It all depends on the way you look at things...as so aptly illustrated by the following story.
The author is unknown. I found this on the Pearls of Wisdom website @ www.sapphyr.net
One day, a rich father took his son on a trip out into the countryside, with the firm purpose of showing him how poor people can be.
They spent a day and a night on the farm of a very poor family. When they returned home from their trip, the father asked his son, "How was the trip?"
"Very good Dad!"
"Did you see how poor people can be?" the father asked.
"And what did you learn?"
The son answered, "I saw that we have a dog at home and they have four. We have a pool that reaches to the middle of the garden. They have a creek that has no end! We have imported lamps in the garden. They have the stars! Our patio reaches to the front yard. They have a whole horizon!"
When the son added, "Thanks, Dad, for showing me how poor we are!" his father was speechless.
|A simple collection of sticks and stones off set against the peeling bark of our Ulmus Parvifolia (Japanese elm). The grey spiky foliage of the air plant adds complementary colour and texture.
With this charming tale in mind, I thought I'd share with you a few of the priceless treasures and sources of personal pleasure afforded to me by my own garden. Most of us have access to so much beauty right under our noses, yet many of us spend a large portion of our lives frantically yearning and searching for bigger, better, brighter.
Paradoxically, seldom do we feel truly contented when we eventually attain these largely artificial sources of perceived satisfaction. The yearning returns and the chase starts all over again.
How much happier we'd be were we to look for the source of true contentment, often right before our eyes...again, paradoxically, if we'd only take the time, the precious time that is allocated to each of us for this lifetime, instead of squandering it in our desperate and wild pursuit of BIGGER, BETTER, BRIGHTER!
|This is the (zoomed in!) view we have from our top terrace, seating area (trees, sky, mountain - nature's free gifts, available to all who take the time to look).
|I love the way light reflects off the water bubbling in this urn and the gently soothing sound it makes. It's a favourite evening bathing spot for the tiny white eyes that visit our garden.
|My recumbant fuschia fairy in the greenhouse. She seems to have discovered true contentment.
Where your pleasure is, there is your treasure: where your treasure, there your heart; where your heart, there your happiness.
~ Saint Augustine (354-430) ~
|The potted Eureka lemon tree growing in my garden provides us with all the lemons we need. I enjoy the heady perfume of the blossoms and get to pick fresh lemons whenever I want.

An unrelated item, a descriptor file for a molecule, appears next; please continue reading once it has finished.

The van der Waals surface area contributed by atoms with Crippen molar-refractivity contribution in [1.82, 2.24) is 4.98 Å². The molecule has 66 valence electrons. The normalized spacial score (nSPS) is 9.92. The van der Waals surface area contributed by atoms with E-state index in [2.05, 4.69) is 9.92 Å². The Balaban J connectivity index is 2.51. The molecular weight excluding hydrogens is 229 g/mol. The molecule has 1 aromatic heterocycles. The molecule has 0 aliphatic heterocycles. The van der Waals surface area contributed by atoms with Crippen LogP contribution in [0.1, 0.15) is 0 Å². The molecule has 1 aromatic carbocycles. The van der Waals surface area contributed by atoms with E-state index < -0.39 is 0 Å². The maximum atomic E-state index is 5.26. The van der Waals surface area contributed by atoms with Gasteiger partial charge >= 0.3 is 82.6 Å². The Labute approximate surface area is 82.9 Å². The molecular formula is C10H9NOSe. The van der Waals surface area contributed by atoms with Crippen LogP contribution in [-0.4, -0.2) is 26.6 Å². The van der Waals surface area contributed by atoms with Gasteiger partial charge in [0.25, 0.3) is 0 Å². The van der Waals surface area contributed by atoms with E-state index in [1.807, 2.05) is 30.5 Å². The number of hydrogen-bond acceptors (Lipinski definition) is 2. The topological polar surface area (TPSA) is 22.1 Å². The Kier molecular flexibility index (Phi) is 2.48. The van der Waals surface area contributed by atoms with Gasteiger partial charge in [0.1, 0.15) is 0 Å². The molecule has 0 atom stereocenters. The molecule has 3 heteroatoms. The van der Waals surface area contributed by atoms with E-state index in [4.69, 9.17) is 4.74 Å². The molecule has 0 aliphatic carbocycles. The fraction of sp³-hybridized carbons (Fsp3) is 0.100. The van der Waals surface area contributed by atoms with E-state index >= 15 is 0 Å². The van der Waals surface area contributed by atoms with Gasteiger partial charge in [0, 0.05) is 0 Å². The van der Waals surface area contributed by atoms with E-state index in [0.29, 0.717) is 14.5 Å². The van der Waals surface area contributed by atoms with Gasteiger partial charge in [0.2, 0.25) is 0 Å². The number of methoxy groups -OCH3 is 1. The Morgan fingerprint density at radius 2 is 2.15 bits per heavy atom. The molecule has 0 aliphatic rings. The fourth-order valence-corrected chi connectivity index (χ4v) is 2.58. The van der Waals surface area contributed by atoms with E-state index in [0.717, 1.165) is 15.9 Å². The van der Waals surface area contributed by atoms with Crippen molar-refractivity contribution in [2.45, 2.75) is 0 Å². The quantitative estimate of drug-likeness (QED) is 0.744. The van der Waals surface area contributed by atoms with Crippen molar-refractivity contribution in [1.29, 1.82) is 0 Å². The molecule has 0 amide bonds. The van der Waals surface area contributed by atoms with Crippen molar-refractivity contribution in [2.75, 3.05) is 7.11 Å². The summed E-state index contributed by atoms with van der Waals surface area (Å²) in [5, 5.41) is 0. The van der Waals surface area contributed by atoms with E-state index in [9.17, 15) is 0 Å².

|Yet another tiny basin of water, this is in my greenhouse and is currently the receptacle for these tiny, rooting, fuschia cuttings. It has a beauty all of its own.
|The contrasting leaf shapes in this small basin of water are nature's very own work of art.
|How often, in the daily busyness of life, do YOU look deeply into the heart of a simple flower growing in your garden? Such perfect beauty just waiting to reveal itself!
|One of my favourite pieces of driftwood. The peace-in-the-home planted recently is establishing itself very nicely in one of the time-worn hollows of the wood. What could be more captivating than this? A spider's paradise.
|I am drawn to the magic of reflections in both mirror and pools of water and have several instances of both throughout my garden ensuring a constant source of delightful enchantment.
|Again, regular readers of Driftwood Ramblings know by now how I value the bark and logs I use to add depth and richness to the character of my garden.
|Another of life's simple pleasures to me is being able to refill the bird feeders and then sit back and enjoy the birds that come dining in our garden. Could there be anything more priceless than that?
It behoves each of us to remember the following...
"Life moves in one direction only - and each day we are faced with an actual set of circumstances, not with what might have been, not with what we might have done, but with what is, and with where we are now - and from this point we must proceed; not from where we were, not from where we wish we were - but from where we are."
~ Richard L. Evans ~
|This is one of my favourite little water receptacles in the garden. It is small, yet manages to make a perfectly delightful statement.
|Newly potted impatiens and lobelia which will grow to fill this little decorative wooden wheelbarrow that I have standing on the lower terrace, seating area adjacent to my greenhouse.
"...run through life so fast that you forget not only where you have been, but also where you are going. Life is not a race, but a journey to be savoured each step of the way."
~ Nancye Sims ~